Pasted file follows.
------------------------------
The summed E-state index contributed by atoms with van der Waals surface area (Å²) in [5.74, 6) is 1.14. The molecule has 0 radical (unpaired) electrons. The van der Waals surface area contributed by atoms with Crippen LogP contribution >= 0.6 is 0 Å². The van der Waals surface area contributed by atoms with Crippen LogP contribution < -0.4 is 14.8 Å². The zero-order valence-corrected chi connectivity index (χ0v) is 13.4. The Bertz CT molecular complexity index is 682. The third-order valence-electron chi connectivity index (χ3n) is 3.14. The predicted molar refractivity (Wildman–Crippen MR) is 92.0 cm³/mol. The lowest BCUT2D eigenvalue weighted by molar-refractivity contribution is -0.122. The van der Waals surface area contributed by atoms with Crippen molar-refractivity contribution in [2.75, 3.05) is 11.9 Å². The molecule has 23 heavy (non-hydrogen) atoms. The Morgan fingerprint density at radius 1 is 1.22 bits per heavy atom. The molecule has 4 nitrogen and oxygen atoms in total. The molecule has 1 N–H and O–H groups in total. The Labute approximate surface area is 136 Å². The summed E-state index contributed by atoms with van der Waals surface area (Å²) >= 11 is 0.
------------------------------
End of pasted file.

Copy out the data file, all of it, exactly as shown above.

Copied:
The summed E-state index contributed by atoms with van der Waals surface area (Å²) in [5.74, 6) is 1.14. The molecule has 0 radical (unpaired) electrons. The van der Waals surface area contributed by atoms with Crippen LogP contribution >= 0.6 is 0 Å². The van der Waals surface area contributed by atoms with Crippen LogP contribution < -0.4 is 14.8 Å². The zero-order valence-corrected chi connectivity index (χ0v) is 13.4. The Bertz CT molecular complexity index is 682. The third-order valence-electron chi connectivity index (χ3n) is 3.14. The predicted molar refractivity (Wildman–Crippen MR) is 92.0 cm³/mol. The lowest BCUT2D eigenvalue weighted by molar-refractivity contribution is -0.122. The van der Waals surface area contributed by atoms with Crippen molar-refractivity contribution in [2.75, 3.05) is 11.9 Å². The molecule has 23 heavy (non-hydrogen) atoms. The Morgan fingerprint density at radius 1 is 1.22 bits per heavy atom. The molecule has 4 nitrogen and oxygen atoms in total. The molecule has 1 N–H and O–H groups in total. The Labute approximate surface area is 136 Å². The summed E-state index contributed by atoms with van der Waals surface area (Å²) >= 11 is 0.